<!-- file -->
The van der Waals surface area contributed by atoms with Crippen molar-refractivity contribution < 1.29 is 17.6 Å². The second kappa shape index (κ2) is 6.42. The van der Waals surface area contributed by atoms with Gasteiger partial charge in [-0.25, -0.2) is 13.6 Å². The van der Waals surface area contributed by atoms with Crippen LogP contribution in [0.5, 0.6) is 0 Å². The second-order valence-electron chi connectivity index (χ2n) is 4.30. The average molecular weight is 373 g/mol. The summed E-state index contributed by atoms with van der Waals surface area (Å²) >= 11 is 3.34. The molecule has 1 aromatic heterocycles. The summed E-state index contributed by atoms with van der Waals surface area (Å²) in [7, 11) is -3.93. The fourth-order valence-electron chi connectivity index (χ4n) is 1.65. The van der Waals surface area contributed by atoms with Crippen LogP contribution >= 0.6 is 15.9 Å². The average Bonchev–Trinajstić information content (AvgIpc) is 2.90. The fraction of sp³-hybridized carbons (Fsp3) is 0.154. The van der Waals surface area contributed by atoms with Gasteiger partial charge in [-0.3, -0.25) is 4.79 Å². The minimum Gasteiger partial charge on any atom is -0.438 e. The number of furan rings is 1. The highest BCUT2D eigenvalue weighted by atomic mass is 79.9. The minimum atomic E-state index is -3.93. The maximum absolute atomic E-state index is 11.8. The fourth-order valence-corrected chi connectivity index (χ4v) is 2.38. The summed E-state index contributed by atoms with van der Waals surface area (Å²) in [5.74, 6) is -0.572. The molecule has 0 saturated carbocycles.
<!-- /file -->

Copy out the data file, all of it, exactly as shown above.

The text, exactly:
The van der Waals surface area contributed by atoms with Crippen molar-refractivity contribution < 1.29 is 17.6 Å². The second kappa shape index (κ2) is 6.42. The van der Waals surface area contributed by atoms with Gasteiger partial charge in [-0.25, -0.2) is 13.6 Å². The van der Waals surface area contributed by atoms with Crippen LogP contribution in [0.5, 0.6) is 0 Å². The second-order valence-electron chi connectivity index (χ2n) is 4.30. The average molecular weight is 373 g/mol. The summed E-state index contributed by atoms with van der Waals surface area (Å²) >= 11 is 3.34. The molecule has 1 aromatic heterocycles. The summed E-state index contributed by atoms with van der Waals surface area (Å²) in [7, 11) is -3.93. The fourth-order valence-electron chi connectivity index (χ4n) is 1.65. The van der Waals surface area contributed by atoms with Crippen LogP contribution >= 0.6 is 15.9 Å². The average Bonchev–Trinajstić information content (AvgIpc) is 2.90. The fraction of sp³-hybridized carbons (Fsp3) is 0.154. The van der Waals surface area contributed by atoms with Gasteiger partial charge in [-0.3, -0.25) is 4.79 Å². The minimum Gasteiger partial charge on any atom is -0.438 e. The number of furan rings is 1. The highest BCUT2D eigenvalue weighted by atomic mass is 79.9. The minimum atomic E-state index is -3.93. The maximum absolute atomic E-state index is 11.8. The fourth-order valence-corrected chi connectivity index (χ4v) is 2.38. The summed E-state index contributed by atoms with van der Waals surface area (Å²) in [5.74, 6) is -0.572. The molecule has 0 saturated carbocycles.